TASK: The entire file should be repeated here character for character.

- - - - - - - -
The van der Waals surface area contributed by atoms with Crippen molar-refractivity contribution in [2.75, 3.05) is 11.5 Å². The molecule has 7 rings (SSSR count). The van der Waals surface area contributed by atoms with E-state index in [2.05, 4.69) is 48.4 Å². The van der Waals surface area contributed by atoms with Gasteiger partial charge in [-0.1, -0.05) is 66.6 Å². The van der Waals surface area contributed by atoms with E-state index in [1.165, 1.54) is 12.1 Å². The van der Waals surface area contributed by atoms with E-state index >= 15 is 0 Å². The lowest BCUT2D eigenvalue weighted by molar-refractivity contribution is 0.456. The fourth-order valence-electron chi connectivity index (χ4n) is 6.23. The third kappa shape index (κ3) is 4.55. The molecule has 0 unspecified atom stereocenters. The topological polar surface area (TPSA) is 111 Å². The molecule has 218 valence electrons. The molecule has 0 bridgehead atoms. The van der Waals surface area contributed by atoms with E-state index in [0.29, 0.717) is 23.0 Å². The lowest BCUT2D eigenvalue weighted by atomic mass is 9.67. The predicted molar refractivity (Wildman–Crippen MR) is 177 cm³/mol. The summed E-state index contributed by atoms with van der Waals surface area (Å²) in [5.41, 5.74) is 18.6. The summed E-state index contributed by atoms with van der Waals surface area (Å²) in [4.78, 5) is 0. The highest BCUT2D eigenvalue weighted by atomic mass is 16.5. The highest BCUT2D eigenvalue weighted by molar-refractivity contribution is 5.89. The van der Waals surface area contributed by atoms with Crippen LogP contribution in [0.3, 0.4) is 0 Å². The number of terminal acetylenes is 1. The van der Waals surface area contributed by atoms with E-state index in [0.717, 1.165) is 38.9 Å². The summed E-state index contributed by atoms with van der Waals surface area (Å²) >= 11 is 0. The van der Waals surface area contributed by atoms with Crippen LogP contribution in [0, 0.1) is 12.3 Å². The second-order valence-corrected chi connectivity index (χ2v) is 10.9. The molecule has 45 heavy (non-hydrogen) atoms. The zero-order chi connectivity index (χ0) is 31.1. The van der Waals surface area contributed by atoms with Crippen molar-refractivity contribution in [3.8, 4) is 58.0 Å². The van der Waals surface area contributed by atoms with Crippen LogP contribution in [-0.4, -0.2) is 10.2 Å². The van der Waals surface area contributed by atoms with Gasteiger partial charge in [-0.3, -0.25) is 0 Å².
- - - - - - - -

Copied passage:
The van der Waals surface area contributed by atoms with Crippen molar-refractivity contribution in [2.75, 3.05) is 11.5 Å². The molecule has 7 rings (SSSR count). The van der Waals surface area contributed by atoms with E-state index in [2.05, 4.69) is 48.4 Å². The van der Waals surface area contributed by atoms with Gasteiger partial charge in [-0.1, -0.05) is 66.6 Å². The van der Waals surface area contributed by atoms with E-state index in [1.165, 1.54) is 12.1 Å². The van der Waals surface area contributed by atoms with E-state index >= 15 is 0 Å². The lowest BCUT2D eigenvalue weighted by molar-refractivity contribution is 0.456. The fourth-order valence-electron chi connectivity index (χ4n) is 6.23. The third kappa shape index (κ3) is 4.55. The molecule has 0 unspecified atom stereocenters. The topological polar surface area (TPSA) is 111 Å². The molecule has 218 valence electrons. The molecule has 0 bridgehead atoms. The van der Waals surface area contributed by atoms with E-state index in [0.29, 0.717) is 23.0 Å². The lowest BCUT2D eigenvalue weighted by atomic mass is 9.67. The predicted molar refractivity (Wildman–Crippen MR) is 177 cm³/mol. The summed E-state index contributed by atoms with van der Waals surface area (Å²) in [5.41, 5.74) is 18.6. The summed E-state index contributed by atoms with van der Waals surface area (Å²) in [4.78, 5) is 0. The highest BCUT2D eigenvalue weighted by atomic mass is 16.5. The highest BCUT2D eigenvalue weighted by molar-refractivity contribution is 5.89. The van der Waals surface area contributed by atoms with Crippen LogP contribution in [0.3, 0.4) is 0 Å². The number of terminal acetylenes is 1. The van der Waals surface area contributed by atoms with E-state index in [0.717, 1.165) is 38.9 Å². The summed E-state index contributed by atoms with van der Waals surface area (Å²) >= 11 is 0. The van der Waals surface area contributed by atoms with Crippen LogP contribution in [0, 0.1) is 12.3 Å². The second-order valence-corrected chi connectivity index (χ2v) is 10.9. The molecule has 45 heavy (non-hydrogen) atoms. The zero-order chi connectivity index (χ0) is 31.1. The van der Waals surface area contributed by atoms with Crippen molar-refractivity contribution in [3.8, 4) is 58.0 Å². The van der Waals surface area contributed by atoms with Crippen LogP contribution in [-0.4, -0.2) is 10.2 Å². The van der Waals surface area contributed by atoms with Gasteiger partial charge in [-0.3, -0.25) is 0 Å².